There is hope. Bettie Locke once said she and the other founding members knew that creating Kappa Alpha Theta was not just for those first four, but that Theta would go on to help other women stay in school. Bettie said, "It was organized to help the girls win out in their fight to stay in college..." Now other girls and women around the world are fighting to attend school and have the same rights, opportunities, and protections afforded to men. I often remind myself that I am privileged for many reasons, one being my college education (around 6% of the world population has a college degree). It is also not lost on me that many women, including Bettie, came before me and fought for rights that I enjoy today. It seems to me that a great way to live that legacy is to turn around and help other women.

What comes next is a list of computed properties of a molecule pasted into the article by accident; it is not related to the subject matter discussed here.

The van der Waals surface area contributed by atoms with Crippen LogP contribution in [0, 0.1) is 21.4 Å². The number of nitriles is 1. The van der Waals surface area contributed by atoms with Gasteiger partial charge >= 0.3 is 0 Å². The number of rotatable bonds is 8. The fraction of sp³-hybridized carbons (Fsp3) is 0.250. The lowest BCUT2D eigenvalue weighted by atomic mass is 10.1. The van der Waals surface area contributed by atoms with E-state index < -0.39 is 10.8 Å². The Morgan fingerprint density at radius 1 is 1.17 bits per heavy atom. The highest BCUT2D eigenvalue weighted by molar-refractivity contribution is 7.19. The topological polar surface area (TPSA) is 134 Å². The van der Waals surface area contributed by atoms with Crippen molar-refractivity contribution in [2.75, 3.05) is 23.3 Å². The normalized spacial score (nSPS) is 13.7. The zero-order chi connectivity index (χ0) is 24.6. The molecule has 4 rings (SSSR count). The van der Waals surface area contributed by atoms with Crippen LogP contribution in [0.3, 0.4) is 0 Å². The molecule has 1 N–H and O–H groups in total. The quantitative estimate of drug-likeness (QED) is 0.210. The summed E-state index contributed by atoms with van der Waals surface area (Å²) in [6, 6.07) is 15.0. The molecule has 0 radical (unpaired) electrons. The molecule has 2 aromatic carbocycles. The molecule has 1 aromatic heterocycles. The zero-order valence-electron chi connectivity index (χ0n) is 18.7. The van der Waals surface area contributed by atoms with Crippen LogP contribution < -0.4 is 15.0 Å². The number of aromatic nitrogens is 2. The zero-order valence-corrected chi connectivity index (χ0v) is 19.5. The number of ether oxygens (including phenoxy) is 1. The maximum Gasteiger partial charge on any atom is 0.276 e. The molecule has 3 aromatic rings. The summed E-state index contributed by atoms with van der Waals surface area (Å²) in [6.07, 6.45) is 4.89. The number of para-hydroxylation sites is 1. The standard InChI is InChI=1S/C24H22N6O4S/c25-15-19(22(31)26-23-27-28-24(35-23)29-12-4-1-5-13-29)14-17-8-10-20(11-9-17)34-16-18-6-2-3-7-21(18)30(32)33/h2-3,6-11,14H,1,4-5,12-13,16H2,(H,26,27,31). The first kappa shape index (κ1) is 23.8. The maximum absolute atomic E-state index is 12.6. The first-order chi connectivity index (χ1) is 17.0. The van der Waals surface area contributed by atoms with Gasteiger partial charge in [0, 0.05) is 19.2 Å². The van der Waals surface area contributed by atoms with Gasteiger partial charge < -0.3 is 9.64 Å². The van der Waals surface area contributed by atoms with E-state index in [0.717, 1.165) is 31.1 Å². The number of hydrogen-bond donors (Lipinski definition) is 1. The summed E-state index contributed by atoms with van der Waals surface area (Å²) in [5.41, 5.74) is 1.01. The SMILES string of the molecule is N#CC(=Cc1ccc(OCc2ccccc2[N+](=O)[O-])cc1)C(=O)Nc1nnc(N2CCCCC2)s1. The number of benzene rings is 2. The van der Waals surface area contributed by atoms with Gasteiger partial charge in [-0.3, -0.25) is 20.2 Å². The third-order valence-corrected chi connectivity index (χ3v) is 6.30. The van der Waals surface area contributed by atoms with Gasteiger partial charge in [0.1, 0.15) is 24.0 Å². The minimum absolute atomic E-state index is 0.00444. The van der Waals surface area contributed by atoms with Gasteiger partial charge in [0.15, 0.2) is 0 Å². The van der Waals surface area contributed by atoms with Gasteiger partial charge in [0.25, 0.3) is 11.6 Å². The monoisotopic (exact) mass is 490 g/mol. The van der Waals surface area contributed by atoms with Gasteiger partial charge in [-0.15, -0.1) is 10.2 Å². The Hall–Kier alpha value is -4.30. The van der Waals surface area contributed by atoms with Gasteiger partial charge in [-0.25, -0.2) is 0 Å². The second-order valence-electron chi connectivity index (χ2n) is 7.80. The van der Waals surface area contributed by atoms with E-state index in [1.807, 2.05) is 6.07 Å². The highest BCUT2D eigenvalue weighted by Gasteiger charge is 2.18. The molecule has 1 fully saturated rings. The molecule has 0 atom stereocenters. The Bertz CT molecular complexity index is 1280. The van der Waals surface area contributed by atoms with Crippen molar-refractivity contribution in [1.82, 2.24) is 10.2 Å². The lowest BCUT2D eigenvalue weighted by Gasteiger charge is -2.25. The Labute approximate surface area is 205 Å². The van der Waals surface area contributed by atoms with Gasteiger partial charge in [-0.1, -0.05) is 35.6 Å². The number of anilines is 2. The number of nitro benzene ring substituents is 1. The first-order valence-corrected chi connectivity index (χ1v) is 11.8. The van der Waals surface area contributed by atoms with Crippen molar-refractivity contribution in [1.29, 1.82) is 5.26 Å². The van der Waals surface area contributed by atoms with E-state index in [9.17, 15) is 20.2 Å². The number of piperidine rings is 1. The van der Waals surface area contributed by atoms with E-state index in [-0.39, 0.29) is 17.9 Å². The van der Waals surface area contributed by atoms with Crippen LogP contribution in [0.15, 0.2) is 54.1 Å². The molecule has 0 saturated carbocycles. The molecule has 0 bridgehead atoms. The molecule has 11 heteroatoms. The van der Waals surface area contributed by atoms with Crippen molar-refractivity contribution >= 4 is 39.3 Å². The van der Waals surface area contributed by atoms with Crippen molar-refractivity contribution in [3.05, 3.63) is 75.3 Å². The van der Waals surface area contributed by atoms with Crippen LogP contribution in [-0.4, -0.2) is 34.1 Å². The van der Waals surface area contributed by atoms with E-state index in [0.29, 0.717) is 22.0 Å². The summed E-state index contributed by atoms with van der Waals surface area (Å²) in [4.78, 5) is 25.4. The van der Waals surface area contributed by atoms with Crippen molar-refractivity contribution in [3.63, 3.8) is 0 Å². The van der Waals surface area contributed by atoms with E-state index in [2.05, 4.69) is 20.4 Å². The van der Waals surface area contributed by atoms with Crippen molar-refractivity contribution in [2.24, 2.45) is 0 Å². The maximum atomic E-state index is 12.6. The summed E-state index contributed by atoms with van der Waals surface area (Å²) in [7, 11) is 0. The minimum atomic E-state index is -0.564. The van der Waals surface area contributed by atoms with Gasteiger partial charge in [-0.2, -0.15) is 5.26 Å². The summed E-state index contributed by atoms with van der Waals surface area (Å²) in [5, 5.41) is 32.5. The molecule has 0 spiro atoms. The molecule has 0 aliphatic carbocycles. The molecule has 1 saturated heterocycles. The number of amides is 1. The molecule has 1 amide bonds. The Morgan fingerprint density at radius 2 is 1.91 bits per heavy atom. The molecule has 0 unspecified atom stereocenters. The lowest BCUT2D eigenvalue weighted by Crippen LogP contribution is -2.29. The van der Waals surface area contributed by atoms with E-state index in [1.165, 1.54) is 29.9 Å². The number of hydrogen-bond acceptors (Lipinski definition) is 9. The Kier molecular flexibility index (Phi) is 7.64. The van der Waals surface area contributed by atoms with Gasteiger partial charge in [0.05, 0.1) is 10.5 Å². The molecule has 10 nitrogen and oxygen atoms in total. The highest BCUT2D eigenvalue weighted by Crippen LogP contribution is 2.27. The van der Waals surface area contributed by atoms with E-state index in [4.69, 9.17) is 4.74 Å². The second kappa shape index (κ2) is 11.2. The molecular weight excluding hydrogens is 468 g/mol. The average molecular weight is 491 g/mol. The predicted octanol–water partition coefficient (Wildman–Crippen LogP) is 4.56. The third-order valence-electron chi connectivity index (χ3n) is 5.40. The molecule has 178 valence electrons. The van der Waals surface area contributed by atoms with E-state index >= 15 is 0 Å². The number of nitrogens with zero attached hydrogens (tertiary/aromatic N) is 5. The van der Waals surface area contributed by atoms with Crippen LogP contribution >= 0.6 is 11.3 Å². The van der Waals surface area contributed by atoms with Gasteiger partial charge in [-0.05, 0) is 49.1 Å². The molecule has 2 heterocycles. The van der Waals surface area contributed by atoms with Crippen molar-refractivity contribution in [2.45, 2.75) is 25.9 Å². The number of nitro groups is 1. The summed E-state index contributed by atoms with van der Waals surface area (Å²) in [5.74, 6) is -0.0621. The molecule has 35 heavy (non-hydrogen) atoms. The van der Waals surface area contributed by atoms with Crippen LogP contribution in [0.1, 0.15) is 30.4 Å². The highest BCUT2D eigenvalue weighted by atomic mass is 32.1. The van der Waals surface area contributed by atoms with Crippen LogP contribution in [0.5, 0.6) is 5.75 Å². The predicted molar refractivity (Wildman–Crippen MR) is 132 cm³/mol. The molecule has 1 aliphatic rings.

I hope you are like me and want to do something. Here's a list of things you, your friends, your chapter members, and your communities can do right now:

  • Read the book Half the Sky. Then pass it on to friends and family.

  • Become a supporter of the Half the Sky Movement.

  • Participate in the 30 Songs in 30 Days Campaign. Notable Thetas Amy Grant and Sheryl Crow are donating songs to help raise awareness. Amy's song will be posted on Sunday, September 16, and Sheryl's song on Monday, September 24. It's an easy way to support our fellow Thetas as well as a great cause.

  • Host a Half the Sky viewing party! The Circle of Sisterhood Foundation and the National Panhellenic Conference are calling on sorority women everywhere to host a viewing party on October 1 to learn about these issues affecting women and girls and learn how we can help. Visit Circle of Sisterhood website to register your event and access promotional material to use.


Have you read the book? Are you hosting a viewing party? Tell us about your activities in the Comments section below!

Melissa Shaub, Alpha Sigma/Washington State, is the director of education and training for Kappa Alpha Theta Fraternity, and a charter Life Loyal member.